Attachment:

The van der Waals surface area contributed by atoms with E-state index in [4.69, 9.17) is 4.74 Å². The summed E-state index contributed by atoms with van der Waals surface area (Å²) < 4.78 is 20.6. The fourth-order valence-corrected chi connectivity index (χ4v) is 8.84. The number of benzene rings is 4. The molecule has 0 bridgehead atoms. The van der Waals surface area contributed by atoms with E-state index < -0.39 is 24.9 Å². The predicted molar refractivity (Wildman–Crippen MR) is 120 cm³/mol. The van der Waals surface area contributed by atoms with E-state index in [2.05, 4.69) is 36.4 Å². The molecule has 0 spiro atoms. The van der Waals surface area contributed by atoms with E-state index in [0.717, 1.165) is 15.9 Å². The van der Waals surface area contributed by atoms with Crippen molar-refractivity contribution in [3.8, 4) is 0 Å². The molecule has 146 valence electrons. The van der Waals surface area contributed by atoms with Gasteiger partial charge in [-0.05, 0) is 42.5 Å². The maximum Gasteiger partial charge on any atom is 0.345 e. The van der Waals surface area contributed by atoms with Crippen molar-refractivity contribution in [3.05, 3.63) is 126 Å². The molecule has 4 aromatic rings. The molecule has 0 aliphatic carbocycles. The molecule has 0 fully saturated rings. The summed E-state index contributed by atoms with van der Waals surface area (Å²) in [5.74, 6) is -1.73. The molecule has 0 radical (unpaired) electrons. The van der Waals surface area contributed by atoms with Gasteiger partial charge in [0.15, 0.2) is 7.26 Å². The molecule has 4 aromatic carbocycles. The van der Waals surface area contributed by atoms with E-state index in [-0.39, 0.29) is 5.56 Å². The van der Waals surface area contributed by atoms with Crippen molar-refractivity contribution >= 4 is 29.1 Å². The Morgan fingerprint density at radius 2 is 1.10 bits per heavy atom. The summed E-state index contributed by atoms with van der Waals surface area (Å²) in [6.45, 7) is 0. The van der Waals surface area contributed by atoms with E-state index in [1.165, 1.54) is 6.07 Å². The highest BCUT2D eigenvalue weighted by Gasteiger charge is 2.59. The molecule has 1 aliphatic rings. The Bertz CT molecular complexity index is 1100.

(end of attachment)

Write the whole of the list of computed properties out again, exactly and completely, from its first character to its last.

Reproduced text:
The van der Waals surface area contributed by atoms with E-state index in [4.69, 9.17) is 4.74 Å². The summed E-state index contributed by atoms with van der Waals surface area (Å²) < 4.78 is 20.6. The fourth-order valence-corrected chi connectivity index (χ4v) is 8.84. The number of benzene rings is 4. The molecule has 0 bridgehead atoms. The van der Waals surface area contributed by atoms with E-state index < -0.39 is 24.9 Å². The predicted molar refractivity (Wildman–Crippen MR) is 120 cm³/mol. The van der Waals surface area contributed by atoms with E-state index in [2.05, 4.69) is 36.4 Å². The molecule has 0 spiro atoms. The van der Waals surface area contributed by atoms with E-state index in [0.717, 1.165) is 15.9 Å². The van der Waals surface area contributed by atoms with Crippen molar-refractivity contribution in [3.8, 4) is 0 Å². The molecule has 146 valence electrons. The van der Waals surface area contributed by atoms with Gasteiger partial charge in [-0.05, 0) is 42.5 Å². The maximum Gasteiger partial charge on any atom is 0.345 e. The van der Waals surface area contributed by atoms with Crippen molar-refractivity contribution in [3.05, 3.63) is 126 Å². The molecule has 4 aromatic rings. The molecule has 0 aliphatic carbocycles. The molecule has 0 fully saturated rings. The summed E-state index contributed by atoms with van der Waals surface area (Å²) in [5.74, 6) is -1.73. The molecule has 0 radical (unpaired) electrons. The van der Waals surface area contributed by atoms with Gasteiger partial charge in [0.15, 0.2) is 7.26 Å². The molecule has 4 aromatic carbocycles. The van der Waals surface area contributed by atoms with E-state index in [-0.39, 0.29) is 5.56 Å². The van der Waals surface area contributed by atoms with Crippen molar-refractivity contribution >= 4 is 29.1 Å². The Morgan fingerprint density at radius 2 is 1.10 bits per heavy atom. The summed E-state index contributed by atoms with van der Waals surface area (Å²) in [6.45, 7) is 0. The van der Waals surface area contributed by atoms with E-state index in [1.165, 1.54) is 6.07 Å². The highest BCUT2D eigenvalue weighted by Gasteiger charge is 2.59. The molecule has 1 aliphatic rings. The Bertz CT molecular complexity index is 1100.